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Versace boosts Capri Q1 results and then causes China storm

Capri Holdings, the group that comprises the Jimmy Choo, Michael Kors and Versace brands, announced revenues of more than $1.3 billion for the first quarter of its current fiscal year, the three-month period to the end of June.

This figure represents an increase of 11.9% compared to the corresponding quarter in 2018.

Michael Kors contributed $981 million towards the group total, slipping 4.7% year on year. Jimmy Choo’s contribution was $158 million, a reduction of 8.7% compared to the same quarter last year. Versace’s contribution of $207 million for the quarter is what led to the group figure showing an increase because Versace only became part of the group at the end of 2018.

Chief executive of Capri, John Idol, said on announcing the results that the group was pleased with its performance in the first quarter. He said this fiscal year will be “an investment year” for the group and that it intends to invest substantially in Versace and Jimmy Choo in particular to position these brands for long-term revenue growth and margin expansion.

Mr Idol commented: “With the power of Versace and Jimmy Choo, and the strength of Michael Kors, we remain confident that our three iconic, founder-led fashion brands position Capri Holdings to grow revenue to $8 billion over time and deliver multiple years of earnings growth.”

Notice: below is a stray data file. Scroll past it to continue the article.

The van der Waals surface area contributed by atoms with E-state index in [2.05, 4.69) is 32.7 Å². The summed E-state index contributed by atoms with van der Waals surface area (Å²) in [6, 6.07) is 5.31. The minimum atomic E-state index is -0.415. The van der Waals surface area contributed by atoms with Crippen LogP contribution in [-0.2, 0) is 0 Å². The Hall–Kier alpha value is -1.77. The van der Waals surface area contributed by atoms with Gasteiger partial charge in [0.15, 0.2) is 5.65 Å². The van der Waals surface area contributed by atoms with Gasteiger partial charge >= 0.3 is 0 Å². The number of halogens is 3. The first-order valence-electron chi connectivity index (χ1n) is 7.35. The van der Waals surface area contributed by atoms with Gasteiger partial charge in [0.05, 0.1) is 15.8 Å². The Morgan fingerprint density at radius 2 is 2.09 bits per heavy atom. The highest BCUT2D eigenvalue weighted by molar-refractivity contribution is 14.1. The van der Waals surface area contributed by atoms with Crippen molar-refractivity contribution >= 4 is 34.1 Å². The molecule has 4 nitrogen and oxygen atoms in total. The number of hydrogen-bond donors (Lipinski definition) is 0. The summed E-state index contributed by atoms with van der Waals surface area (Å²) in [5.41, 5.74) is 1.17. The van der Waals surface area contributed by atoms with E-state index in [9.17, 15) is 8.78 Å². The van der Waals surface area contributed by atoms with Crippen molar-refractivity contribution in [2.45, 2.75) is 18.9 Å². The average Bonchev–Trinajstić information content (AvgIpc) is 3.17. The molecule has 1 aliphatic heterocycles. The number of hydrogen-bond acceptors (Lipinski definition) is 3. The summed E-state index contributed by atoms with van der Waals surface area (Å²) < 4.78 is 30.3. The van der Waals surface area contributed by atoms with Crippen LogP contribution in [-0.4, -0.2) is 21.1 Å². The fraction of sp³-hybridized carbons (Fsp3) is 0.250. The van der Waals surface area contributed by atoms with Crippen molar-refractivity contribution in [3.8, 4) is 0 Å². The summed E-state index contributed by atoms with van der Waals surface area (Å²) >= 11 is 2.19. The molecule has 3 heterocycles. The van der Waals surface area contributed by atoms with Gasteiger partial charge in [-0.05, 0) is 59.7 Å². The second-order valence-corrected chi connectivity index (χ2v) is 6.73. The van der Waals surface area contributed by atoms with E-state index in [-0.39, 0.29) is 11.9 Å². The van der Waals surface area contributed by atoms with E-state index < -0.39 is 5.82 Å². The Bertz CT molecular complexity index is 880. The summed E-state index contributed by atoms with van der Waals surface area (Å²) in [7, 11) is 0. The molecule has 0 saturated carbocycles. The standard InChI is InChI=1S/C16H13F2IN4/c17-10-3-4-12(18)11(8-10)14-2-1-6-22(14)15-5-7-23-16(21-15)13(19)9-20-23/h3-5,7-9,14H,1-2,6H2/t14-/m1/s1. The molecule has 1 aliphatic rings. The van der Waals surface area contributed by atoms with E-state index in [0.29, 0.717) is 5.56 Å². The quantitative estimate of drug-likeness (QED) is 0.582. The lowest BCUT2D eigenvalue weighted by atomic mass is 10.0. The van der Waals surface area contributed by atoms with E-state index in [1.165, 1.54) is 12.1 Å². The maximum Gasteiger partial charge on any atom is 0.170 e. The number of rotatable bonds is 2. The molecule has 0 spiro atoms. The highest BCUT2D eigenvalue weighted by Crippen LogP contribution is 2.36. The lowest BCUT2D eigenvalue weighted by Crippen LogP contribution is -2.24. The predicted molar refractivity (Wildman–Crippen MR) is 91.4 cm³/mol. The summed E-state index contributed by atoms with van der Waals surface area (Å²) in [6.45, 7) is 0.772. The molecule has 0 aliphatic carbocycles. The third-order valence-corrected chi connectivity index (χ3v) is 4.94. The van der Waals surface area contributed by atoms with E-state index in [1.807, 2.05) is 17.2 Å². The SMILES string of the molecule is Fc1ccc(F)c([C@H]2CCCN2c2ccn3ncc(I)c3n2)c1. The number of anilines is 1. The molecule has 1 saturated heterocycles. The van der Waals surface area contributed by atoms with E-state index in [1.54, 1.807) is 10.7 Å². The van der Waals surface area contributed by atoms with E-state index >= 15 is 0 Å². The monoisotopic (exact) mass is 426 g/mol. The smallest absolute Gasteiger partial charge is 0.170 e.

Shortly after the release of the first-quarter figures, however, Versace became the latest Italian luxury brand to face negative publicity in China. The controversy was over something as simple as a T-shirt, designed to show the global reach of the Versace brand. It listed important fashion cities around the world and the countries they are in. Among these were Shanghai and Beijing, but the T-shirt also listed Macau and Hong Kong as being countries in their own right, provoking an angry reaction among Chinese commentators.

Model, actress and singer Yang Mi quickly terminated her contract with the group and Versace’s artistic director and figurehead, Donatella Versace, issued a public apology, insisting that she had no intention of showing disrespect to China’s national sovereignty. In the most recent quarterly figures, 34.3% of Versace revenues came from Asia.

Late in 2018, Dolce & Gabbana wounded Chinese sensitivities by depicting consumers from there trying to eat pizza with chopsticks. Co-founder, Stefano Gabbana, was then alleged to have made negative comments about China on social media platform Instagram (he has claimed his account was hacked), which made matters much worse. Mr Gabbana and co-founder Domenico Dolce decided to make a video to apologise, but this appeared to do little to heal the hurt.

Between January and April 2019, engagement on Chinese social media platform Weibo with Dolce & Gabbana was down by 95% compared to the same months the year before, according to figures compiled by research group Gartner. No Chinese celebrity would appear on the platform endorsing the Italian brand and its products were absent from major Chinese e-commerce platforms.




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